- #1

Silimay

I can prove this easily in the following manner:

F = ma Newton's law

F = -kx Hooke's law

a = -ω^2x

ma = -kx = -mω^2x

k = mω^2

ω^2 = (k/m)

ω = (k/m)^(1/2)

But when I try to prove it using calculus (as my teacher instructed me to do) something goes wrong:

F = ma

F = -kx

X = Acos(ωt + φ) SHM

F = ma = -kx = -kAcos(ωt + φ)

I integrated to get:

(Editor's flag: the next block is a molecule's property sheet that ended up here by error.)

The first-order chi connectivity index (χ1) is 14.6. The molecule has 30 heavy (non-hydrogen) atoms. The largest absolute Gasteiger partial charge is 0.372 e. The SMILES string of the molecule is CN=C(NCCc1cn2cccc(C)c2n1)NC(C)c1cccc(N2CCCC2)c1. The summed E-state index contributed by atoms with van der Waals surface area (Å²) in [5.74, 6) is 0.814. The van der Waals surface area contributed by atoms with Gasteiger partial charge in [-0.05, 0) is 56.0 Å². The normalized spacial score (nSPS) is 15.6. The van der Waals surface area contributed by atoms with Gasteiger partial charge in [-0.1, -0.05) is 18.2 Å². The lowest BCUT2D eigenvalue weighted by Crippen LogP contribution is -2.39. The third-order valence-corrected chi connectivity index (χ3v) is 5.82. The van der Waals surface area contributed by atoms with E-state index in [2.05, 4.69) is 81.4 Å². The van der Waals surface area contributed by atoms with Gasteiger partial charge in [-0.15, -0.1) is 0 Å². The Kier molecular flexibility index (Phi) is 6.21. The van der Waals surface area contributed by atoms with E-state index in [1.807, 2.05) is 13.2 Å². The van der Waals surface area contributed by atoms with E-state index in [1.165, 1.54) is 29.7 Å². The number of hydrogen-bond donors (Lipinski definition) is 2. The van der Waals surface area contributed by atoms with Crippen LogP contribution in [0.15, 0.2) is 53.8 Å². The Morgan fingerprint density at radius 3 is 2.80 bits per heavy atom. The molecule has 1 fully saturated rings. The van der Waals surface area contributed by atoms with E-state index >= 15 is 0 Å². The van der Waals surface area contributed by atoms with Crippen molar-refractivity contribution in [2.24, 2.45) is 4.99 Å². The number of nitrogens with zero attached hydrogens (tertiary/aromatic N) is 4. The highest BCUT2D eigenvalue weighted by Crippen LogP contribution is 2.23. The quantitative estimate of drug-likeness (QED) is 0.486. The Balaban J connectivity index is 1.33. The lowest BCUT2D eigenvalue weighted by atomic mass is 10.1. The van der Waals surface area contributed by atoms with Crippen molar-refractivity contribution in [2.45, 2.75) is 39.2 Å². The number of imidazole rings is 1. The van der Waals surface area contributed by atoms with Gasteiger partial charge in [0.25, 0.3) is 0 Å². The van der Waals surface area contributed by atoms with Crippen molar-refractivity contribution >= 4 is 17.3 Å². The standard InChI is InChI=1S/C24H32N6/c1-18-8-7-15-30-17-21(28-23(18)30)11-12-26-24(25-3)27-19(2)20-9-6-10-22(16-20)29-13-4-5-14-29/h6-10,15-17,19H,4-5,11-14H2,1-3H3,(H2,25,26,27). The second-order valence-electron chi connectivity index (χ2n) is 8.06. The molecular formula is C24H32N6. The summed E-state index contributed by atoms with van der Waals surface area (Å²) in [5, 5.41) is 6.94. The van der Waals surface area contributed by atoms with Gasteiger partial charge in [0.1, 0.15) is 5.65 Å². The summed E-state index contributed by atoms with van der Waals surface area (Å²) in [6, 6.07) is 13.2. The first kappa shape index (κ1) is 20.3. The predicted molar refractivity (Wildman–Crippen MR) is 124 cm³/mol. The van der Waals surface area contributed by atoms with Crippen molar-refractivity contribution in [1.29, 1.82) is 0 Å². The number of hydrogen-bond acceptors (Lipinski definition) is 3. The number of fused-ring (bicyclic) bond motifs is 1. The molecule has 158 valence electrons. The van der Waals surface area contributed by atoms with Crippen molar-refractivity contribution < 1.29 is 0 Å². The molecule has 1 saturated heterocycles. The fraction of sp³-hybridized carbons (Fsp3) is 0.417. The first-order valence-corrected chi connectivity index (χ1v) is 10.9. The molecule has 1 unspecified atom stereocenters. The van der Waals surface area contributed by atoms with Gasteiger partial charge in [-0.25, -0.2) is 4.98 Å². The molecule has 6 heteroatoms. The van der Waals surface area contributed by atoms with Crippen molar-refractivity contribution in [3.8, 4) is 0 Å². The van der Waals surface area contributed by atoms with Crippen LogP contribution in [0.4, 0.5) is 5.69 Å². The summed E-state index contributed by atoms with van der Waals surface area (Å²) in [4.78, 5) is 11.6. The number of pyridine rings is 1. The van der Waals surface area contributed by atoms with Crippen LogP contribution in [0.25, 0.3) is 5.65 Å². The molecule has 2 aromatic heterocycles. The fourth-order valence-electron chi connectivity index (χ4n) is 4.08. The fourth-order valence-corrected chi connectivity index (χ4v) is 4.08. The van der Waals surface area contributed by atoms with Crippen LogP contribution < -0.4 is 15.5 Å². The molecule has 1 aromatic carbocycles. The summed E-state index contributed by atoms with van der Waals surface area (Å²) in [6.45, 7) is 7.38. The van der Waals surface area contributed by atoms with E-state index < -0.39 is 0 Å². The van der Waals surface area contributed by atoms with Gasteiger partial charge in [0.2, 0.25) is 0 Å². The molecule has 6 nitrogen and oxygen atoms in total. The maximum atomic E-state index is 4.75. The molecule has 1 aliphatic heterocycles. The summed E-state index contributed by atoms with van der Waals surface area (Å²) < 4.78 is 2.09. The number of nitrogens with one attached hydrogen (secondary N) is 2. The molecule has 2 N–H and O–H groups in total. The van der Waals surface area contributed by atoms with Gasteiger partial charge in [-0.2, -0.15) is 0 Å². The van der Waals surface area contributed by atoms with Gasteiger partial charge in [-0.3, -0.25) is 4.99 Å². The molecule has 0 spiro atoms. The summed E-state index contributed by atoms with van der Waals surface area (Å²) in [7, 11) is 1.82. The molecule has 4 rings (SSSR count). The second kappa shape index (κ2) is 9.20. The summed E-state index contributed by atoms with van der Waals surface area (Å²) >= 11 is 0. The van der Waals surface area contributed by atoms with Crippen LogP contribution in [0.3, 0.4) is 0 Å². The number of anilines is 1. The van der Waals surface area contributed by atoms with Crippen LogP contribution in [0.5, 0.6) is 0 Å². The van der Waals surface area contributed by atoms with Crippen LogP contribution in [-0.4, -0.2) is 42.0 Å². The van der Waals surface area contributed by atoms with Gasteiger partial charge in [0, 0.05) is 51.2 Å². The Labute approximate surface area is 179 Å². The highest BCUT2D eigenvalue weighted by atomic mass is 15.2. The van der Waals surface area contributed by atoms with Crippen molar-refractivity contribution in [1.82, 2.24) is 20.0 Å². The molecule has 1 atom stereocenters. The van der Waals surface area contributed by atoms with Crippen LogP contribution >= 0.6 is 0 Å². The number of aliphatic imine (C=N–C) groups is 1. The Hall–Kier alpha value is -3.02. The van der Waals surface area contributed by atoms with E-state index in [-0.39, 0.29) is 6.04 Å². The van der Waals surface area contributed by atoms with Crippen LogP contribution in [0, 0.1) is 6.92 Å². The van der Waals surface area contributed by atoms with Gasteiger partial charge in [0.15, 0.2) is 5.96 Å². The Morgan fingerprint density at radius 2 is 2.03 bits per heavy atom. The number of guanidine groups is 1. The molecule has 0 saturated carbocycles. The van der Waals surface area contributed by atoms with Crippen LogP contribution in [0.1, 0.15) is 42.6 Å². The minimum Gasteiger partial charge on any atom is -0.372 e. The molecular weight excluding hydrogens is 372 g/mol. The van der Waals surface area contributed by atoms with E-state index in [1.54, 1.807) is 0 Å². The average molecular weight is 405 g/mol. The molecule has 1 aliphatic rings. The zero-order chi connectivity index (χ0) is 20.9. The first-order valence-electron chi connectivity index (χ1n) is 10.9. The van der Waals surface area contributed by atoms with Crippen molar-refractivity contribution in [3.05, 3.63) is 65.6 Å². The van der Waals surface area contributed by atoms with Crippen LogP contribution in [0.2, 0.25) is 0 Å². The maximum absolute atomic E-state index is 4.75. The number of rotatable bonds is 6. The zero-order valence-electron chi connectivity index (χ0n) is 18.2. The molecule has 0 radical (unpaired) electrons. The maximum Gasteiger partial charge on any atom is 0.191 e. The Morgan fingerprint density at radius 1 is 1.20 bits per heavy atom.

mv = -kωAsin(ωt + φ)

Did I do something wrong here? I kept integrating (so that there was a ω^2 term on the right side) and substitued for x = Acos(ωt + φ) and cancelled out x; but then I got ω = (m/k)^1/2. I don't understand why---is there a flaw in the math somewhere? I think I can probably do the proof by simply integrating the SHM equation and substituting it for acceleration, but I'd like to know what I did wrong above.

Thanks for any help :-)